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Sex Laws Info

Offensive Communications


 

Improper use of a public communications network is already unlawful according to the Communications Act 2003. It defines improper use as sending a message that is "grossly offensive or of an indecent, obscene or menacing character".

An Order which amended the Sexual Offences Act of 2003 made it possible for offences which are not primarily sexual in nature to be punishable by a Sexual Offences Prevention Order (SOPO). The provisions cover such activities as nuisance phone calls, obscene messages and harassment emails of a sexual nature.

Anyone issued with a SOPO is subject to its conditions. A SOPO bans a person from certain behaviour for a fixed period which must be five years or more. Think of it as a far more serious form of an ASBO! People issued with a SOPO are added to the sex offenders register.

The Register is designed to monitor and control the behaviour of, and therefore the risk posed by, sex offenders. The amendments are designed to include acts which are not in themselves sexual in nature but which relate to sex offences.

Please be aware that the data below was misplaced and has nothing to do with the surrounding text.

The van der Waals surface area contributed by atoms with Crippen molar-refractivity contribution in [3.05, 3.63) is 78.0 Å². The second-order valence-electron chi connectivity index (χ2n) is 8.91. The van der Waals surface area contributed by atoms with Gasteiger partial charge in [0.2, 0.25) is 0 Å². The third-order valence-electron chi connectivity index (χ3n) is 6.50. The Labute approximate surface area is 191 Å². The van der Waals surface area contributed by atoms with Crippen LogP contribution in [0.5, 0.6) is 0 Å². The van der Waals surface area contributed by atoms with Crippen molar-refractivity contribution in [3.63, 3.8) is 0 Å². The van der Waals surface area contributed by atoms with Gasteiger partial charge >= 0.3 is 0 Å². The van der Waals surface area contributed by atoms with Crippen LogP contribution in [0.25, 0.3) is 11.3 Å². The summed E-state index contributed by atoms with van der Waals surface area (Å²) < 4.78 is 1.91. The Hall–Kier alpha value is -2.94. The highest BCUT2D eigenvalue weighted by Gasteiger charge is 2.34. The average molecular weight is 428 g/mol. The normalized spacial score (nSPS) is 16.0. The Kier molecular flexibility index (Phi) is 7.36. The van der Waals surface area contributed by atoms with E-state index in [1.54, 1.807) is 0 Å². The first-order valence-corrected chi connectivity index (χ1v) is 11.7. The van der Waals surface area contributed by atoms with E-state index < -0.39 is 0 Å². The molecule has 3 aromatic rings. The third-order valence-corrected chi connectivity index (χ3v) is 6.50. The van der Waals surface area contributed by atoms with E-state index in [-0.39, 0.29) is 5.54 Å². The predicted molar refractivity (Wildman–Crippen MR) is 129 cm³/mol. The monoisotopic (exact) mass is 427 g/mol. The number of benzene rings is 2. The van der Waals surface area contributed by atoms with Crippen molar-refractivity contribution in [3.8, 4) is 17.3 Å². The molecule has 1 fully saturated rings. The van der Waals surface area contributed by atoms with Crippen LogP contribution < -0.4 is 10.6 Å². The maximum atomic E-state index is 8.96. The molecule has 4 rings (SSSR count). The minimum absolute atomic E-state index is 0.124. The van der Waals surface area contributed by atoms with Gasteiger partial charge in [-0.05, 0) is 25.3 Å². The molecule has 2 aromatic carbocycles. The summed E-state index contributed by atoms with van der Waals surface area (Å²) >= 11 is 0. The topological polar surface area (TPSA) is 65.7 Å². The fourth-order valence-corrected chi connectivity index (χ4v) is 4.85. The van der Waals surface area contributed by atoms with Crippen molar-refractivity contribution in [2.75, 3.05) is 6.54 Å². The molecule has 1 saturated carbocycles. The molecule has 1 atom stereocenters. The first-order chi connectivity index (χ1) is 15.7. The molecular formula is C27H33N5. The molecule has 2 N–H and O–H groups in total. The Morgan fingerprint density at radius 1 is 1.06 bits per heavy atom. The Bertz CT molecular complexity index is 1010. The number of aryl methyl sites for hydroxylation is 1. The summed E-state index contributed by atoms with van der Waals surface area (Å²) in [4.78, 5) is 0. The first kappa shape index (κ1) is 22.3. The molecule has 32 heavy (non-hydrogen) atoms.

A person who has committed one of the offences listed may or may not be handed a SOPO and added to the Sex Offenders' Register. This is at the discretion of a judge or of the police, according to Home Office guidelines. Police and courts are advised to pursue the option of a SOPO if they think that a person will re-offend if not issued with one.

If you are considering reporting an offensive communication to a service provider who may be unfamiliar with the fine print of English law, it may well be worth your while to point out some of the above to them in your covering note. In the UK, the police, of course, should be aware of all this, but it won’t hurt to remind them should you contact them. So, with the combined force of the 1997 Protection from Harassment Act, the Communications Act and the SOPO - as well as the terms and conditions of internet service providers - it should now be possible to tackle the senders of offensive messages, put a stop to their abuse, and make them face the consequent penalties for their actions.